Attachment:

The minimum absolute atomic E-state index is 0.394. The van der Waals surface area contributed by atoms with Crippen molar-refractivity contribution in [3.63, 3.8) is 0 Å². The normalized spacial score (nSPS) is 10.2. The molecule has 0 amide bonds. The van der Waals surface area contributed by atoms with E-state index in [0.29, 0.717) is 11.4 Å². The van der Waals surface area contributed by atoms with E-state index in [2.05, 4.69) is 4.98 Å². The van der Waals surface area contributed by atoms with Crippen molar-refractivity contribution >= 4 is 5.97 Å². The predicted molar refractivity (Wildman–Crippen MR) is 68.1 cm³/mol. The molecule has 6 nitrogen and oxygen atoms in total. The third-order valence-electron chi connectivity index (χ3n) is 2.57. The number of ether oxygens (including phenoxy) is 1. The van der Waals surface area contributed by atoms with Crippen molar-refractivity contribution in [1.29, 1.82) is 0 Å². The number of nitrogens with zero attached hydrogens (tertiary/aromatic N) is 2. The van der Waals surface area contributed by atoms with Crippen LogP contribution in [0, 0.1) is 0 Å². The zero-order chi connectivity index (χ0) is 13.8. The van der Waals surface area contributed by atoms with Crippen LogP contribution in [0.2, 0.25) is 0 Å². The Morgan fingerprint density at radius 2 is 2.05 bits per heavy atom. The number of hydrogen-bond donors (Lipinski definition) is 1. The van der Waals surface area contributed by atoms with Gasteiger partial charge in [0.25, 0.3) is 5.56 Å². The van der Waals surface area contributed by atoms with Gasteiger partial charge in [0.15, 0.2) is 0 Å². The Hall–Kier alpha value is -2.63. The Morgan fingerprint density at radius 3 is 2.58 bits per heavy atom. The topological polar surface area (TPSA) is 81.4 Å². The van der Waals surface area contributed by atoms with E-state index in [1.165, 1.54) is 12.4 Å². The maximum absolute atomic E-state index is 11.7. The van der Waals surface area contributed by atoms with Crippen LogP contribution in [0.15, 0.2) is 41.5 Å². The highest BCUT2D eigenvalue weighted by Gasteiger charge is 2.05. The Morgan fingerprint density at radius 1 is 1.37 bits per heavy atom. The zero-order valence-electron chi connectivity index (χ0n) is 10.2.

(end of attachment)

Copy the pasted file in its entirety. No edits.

The minimum absolute atomic E-state index is 0.394. The van der Waals surface area contributed by atoms with Crippen molar-refractivity contribution in [3.63, 3.8) is 0 Å². The normalized spacial score (nSPS) is 10.2. The molecule has 0 amide bonds. The van der Waals surface area contributed by atoms with E-state index in [0.29, 0.717) is 11.4 Å². The van der Waals surface area contributed by atoms with E-state index in [2.05, 4.69) is 4.98 Å². The van der Waals surface area contributed by atoms with Crippen molar-refractivity contribution >= 4 is 5.97 Å². The predicted molar refractivity (Wildman–Crippen MR) is 68.1 cm³/mol. The molecule has 6 nitrogen and oxygen atoms in total. The third-order valence-electron chi connectivity index (χ3n) is 2.57. The number of ether oxygens (including phenoxy) is 1. The van der Waals surface area contributed by atoms with Crippen molar-refractivity contribution in [1.29, 1.82) is 0 Å². The number of nitrogens with zero attached hydrogens (tertiary/aromatic N) is 2. The van der Waals surface area contributed by atoms with Crippen LogP contribution in [0, 0.1) is 0 Å². The zero-order chi connectivity index (χ0) is 13.8. The van der Waals surface area contributed by atoms with Crippen LogP contribution in [0.2, 0.25) is 0 Å². The Morgan fingerprint density at radius 2 is 2.05 bits per heavy atom. The number of hydrogen-bond donors (Lipinski definition) is 1. The van der Waals surface area contributed by atoms with Gasteiger partial charge in [0.25, 0.3) is 5.56 Å². The van der Waals surface area contributed by atoms with Gasteiger partial charge in [0.15, 0.2) is 0 Å². The Hall–Kier alpha value is -2.63. The Morgan fingerprint density at radius 3 is 2.58 bits per heavy atom. The topological polar surface area (TPSA) is 81.4 Å². The van der Waals surface area contributed by atoms with E-state index in [1.165, 1.54) is 12.4 Å². The maximum absolute atomic E-state index is 11.7. The van der Waals surface area contributed by atoms with Crippen LogP contribution in [0.15, 0.2) is 41.5 Å². The highest BCUT2D eigenvalue weighted by Gasteiger charge is 2.05. The Morgan fingerprint density at radius 1 is 1.37 bits per heavy atom. The zero-order valence-electron chi connectivity index (χ0n) is 10.2.